Except for Iran that had seen an unprecedented number of deaths (8,012) and one of the highest number of cases (160,696), countries like Bangladesh and Taiwan have done less testing compared to us and yet have had very low fatality rates. Indonesia and Japan on the other hand, have done less testing than the Philippines and have seen higher fatality rates than us.

As of June 2, 2020, we have tested 378,296 people with a positive rate of 7.3%. This positive rate of 7.3% is not exclusive to new confirmed cases as the health agency does not discern whether some of these reported tests are retests done among previously positive patients or not. This is one gap that should be addressed as the public feel that the almost 20,000 total cases yesterday still contains a backlog of more than 5000 patients because the positive individuals is more than 25,000. Because of this unknown variable, there may be a further decline in positive rate if we now exclude patients whose positive results are retests.

More importantly is the judicious use of the RT-PCR as a testing tool for declaring patients as recovered. The graph below shows the usefulness of varying testing methods. While PCR is most useful within the first three weeks of symptom onset, its value declines significantly among most patients after the second week of illness.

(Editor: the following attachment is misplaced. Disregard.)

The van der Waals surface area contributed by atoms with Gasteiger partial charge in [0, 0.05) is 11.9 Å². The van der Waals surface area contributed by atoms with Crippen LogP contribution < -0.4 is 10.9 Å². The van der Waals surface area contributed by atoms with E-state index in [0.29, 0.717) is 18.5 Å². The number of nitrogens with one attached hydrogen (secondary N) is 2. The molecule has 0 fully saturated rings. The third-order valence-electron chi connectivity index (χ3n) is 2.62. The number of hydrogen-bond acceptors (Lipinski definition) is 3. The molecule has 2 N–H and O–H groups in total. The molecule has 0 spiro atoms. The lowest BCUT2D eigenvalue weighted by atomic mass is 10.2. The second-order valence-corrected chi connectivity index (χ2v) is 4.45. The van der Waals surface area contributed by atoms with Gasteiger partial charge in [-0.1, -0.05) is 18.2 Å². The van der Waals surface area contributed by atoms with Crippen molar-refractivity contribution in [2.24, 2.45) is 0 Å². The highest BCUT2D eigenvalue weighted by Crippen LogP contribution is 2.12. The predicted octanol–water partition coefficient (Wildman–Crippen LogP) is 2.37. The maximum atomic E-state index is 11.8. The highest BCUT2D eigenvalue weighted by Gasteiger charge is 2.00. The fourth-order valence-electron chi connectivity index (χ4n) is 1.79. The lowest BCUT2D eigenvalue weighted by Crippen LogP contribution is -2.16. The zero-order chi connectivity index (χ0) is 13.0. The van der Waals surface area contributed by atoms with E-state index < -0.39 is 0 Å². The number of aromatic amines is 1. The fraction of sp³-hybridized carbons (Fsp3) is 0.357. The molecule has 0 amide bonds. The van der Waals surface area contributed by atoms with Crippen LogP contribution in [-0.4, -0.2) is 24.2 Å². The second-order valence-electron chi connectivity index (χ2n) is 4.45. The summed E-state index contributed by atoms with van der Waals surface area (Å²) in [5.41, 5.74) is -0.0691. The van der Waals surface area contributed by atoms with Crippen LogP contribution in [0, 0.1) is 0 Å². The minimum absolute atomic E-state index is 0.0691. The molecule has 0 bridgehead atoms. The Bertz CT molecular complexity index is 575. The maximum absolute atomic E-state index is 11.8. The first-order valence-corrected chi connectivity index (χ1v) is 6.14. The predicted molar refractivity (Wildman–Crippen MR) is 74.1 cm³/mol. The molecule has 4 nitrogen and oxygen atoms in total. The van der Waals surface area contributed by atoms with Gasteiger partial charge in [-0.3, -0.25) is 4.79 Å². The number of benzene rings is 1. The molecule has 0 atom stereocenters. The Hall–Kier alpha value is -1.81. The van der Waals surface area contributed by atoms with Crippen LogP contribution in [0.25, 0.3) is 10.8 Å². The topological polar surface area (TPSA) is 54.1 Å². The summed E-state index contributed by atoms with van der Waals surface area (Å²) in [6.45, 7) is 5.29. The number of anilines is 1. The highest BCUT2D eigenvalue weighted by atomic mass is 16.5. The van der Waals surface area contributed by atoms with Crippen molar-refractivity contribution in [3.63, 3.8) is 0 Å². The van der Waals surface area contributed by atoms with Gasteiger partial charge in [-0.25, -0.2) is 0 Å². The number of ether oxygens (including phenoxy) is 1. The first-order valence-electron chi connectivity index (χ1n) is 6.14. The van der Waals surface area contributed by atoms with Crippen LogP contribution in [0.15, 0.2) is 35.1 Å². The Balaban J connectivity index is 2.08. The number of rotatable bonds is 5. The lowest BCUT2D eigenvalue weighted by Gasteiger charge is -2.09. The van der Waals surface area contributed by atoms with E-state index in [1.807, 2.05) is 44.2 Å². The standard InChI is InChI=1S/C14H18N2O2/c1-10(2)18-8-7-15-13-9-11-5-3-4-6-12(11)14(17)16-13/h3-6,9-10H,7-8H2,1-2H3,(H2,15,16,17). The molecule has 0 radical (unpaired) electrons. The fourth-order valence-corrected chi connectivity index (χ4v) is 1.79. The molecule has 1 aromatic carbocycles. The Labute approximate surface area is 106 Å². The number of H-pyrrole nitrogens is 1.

Patients who have clinically recovered after 14-21 days, may be tested ONCE and when negative end testing there, instead of having to test negative two consecutive times (just to fulfill a diagnostic end point that is not clinically justified). Now, we know that there are quite a number of patients that continue to test positive even after 30 days of recovery and attribute that to genetic viral remnants in the oropharyngeal tract. It is therefore recommended that after a patient has tested ONCE to be negative after 14 days of isolation/quarantine AND is clinically well, no additional testing should be done. If patients continue to test positive after this period, they can be observed for 7 more days and if they are clinically well after an extended week of observation, should be considered a recovery with no additional tests done.

Last April 30, 2020, LiveScience published a report on the phenomenon of patients still testing positive even when they clinically recovered. And this phenomenon may be shortcomings in the current testing kits available.